About a dozen asteroids are visible to a 60mm scope in any given year. Finder charts for them are online and in the major astronomy magazines and their annual supplements. None of them shows the form of a disk, they all appear as stars, at best.

They are most interesting to observe when you can watch them from night to night, seeing the movement of the "star" relative to the other stars near it.

Rarely, there will be an asteroid that is rotating at a rate that makes it brightness change as you watch. These are incredibly interesting to see, as it is so rare, and such a clear sign that that "star" is not like the others.

Jupiter is one of the things that your 60mm scope was built to view. It is a showpiece for your scope. It's what you show visitors so that they can say, "Wow," when they look through your scope.

Jupiter will show bands in its atmosphere, even at low powers. If the Great Red Spot isn't busy blending in with its background, it will be visible at the highest powers your scope can achieve (sometimes it's more visible than others.) It was very obvious back in the 1970s and 1980s, but then it began to dim and fade in with the cloud belt it is in. Now it is becoming somewhat more visible again. Hopefully it will continue to do so. Back in the 1970s it looked like a great big cherry, standing out clearly from its cloud belt even in a 60mm scope.

Larger scopes often have to block off some of the excess light from Jupiter when it is at it brightest. You are unlikely to have that problem with a 60mm. You should be able to see at least two dark bands, one above and one below, as well as the dark areas at each pole easily. That makes seven stripes (four dark, three light) that you should be able to see, even with so-so optics. Fine, high quality optics show far more, including far more detail within each of the bands such as veils, columns, rifts, bays, garlands, tails, festoons, and numerous other features. This is why people pay more for better optics, even in small scopes.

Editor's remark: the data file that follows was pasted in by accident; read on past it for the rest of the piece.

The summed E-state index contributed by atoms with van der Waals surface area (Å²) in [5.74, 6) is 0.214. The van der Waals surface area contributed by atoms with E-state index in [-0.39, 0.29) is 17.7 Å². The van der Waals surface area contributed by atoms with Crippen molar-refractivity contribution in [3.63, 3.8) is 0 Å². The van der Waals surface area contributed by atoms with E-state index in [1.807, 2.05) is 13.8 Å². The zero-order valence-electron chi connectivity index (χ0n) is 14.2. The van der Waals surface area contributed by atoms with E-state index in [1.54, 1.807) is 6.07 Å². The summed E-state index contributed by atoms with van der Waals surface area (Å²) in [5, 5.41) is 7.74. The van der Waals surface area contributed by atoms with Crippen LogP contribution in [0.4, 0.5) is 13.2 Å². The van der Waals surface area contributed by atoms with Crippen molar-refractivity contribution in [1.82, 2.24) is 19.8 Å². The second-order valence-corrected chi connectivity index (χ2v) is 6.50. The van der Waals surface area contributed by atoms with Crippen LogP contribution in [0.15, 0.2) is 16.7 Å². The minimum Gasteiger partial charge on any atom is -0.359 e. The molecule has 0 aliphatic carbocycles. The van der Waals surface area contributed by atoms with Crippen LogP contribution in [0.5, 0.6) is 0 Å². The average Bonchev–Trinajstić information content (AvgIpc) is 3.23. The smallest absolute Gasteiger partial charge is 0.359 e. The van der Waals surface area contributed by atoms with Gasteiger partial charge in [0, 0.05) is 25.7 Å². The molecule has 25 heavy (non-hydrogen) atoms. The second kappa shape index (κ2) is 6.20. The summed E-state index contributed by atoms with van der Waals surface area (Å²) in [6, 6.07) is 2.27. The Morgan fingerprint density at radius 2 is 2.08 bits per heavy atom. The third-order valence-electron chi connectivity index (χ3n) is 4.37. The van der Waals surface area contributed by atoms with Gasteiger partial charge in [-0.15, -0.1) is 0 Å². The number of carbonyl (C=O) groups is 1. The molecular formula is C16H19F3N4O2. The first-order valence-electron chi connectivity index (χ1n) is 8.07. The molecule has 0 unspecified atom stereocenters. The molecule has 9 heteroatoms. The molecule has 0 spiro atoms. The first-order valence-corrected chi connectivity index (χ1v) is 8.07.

Jupiter's Moons
The four Galilean Moons will be easily visible through the 60mm scope. They will appear as small stars in line with Jupiter's equator. Occasionally, their shadows can be seen on Jupiter's surface, or they can be seen to cross in front of Jupiter if you have good optics. Their movement changes noticeably over the course of an evening, but if you just sit and watch them it's like watching the hour hand move, so memorize where they are, go look at something else, then come back for another look later.